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I am working on a physics problem that is probably a bit too difficult for me since I am not adept at calculus. I am solving a differential equation and I'm stuck at this step since I only know how to take simple derivatives and wolfram alpha cannot process this specific equation:

$$\int_0^t \ dt' = \int^v_0\frac{dV'}{A_N\sqrt{\frac{2\left(\left(\frac{V_0}{V'}\right)^k-P_a\right)}{p_w}}}$$

All of the variables are constants except for V and t. Can this be evaluated without too much of a hassle? If so, what is the solution and if not, where can I look to find out how to solve this type of equation?

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  • $\begingroup$ This equation doesn't seem to make sense. On the right side you are integrating with respect to $t$ but $t$ also appears in the limits of integration. $\endgroup$ – Biggs Oct 6 '16 at 4:35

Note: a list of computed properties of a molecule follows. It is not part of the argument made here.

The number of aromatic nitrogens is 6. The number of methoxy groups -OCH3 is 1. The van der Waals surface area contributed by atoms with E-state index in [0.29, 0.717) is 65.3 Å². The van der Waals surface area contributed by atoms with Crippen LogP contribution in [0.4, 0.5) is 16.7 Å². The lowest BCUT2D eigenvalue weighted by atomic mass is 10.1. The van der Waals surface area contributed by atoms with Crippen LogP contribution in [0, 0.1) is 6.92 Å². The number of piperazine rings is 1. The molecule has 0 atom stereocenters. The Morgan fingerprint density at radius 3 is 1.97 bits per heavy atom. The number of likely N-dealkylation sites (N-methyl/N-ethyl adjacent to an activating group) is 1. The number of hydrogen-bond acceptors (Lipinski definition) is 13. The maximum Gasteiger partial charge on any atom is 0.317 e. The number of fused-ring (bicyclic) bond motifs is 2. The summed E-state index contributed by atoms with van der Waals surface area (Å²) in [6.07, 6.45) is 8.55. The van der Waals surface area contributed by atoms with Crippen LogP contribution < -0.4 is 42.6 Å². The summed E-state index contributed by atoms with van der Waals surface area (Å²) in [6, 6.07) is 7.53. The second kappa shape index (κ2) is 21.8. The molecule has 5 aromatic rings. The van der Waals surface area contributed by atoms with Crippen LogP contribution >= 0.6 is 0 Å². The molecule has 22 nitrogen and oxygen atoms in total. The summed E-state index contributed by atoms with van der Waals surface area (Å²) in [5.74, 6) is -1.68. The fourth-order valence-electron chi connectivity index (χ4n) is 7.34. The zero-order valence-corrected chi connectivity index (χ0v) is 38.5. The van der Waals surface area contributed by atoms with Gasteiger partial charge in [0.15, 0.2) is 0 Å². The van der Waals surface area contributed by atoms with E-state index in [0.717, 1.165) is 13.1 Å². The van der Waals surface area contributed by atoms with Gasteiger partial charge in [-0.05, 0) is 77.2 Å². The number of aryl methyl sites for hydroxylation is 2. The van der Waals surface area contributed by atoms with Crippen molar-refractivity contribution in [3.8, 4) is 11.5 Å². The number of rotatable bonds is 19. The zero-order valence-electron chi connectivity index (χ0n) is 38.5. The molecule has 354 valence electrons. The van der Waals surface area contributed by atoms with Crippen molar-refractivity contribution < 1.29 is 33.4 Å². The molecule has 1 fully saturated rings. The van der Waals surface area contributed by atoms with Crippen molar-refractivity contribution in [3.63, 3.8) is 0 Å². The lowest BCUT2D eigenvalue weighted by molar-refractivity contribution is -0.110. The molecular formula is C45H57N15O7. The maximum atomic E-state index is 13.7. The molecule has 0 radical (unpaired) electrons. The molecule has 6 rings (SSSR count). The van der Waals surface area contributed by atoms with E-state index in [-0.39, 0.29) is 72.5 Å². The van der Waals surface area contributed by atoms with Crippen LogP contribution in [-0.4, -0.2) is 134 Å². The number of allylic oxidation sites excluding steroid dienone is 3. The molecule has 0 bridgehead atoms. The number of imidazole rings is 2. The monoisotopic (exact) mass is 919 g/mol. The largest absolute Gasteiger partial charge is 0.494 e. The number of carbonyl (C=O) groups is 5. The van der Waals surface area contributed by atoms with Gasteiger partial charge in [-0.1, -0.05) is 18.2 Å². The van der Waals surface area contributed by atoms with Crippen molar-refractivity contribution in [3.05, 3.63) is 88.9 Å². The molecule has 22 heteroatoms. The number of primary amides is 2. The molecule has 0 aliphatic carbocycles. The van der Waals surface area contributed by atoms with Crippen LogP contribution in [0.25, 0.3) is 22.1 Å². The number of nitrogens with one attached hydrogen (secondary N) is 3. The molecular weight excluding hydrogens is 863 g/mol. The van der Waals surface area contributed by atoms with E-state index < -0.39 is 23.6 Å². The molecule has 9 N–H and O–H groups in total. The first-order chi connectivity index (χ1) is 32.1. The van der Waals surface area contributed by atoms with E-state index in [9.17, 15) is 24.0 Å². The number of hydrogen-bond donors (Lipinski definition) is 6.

• $\begingroup$ Sorry, I edited the question, does this help at all? @Biggs $\endgroup$ – Ryan Oct 6 '16 at 4:38
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This is not an answer since the result was obtained just using a CAS.

This is one of the typical cases where appears the gaussian hypergeometric function.

$$ \int\frac{dV}{A\sqrt{\frac{2\left(\left(\frac{v}{V}\right)^k-P\right)}{p}}}=-\frac{p V \sqrt{\frac{\left(\frac{v}{V}\right)^k-P}{p}}}{\sqrt{2} A P}\,\,\, _2F_1\left(1,\frac{1}{2}-\frac{1}{k};\frac{k-1}{k};\frac{\left(\frac{v}{V}\right )^k}{P}\right) $$ making $$ \int^v_0\frac{dV}{A\sqrt{\frac{2\left(\left(\frac{v}{V}\right)^k-P\right)}{p}}}=\frac{v }{\sqrt{2} A \sqrt{-\frac{P}{p}}}\,\,\, _2F_1\left(\frac{1}{2},-\frac{1}{k};\frac{k-1}{k};\frac{1}{P}\right)$$ provided $\Re(k)<0\land \Re\left(\frac{P}{p}\right)<0\land v>0$.

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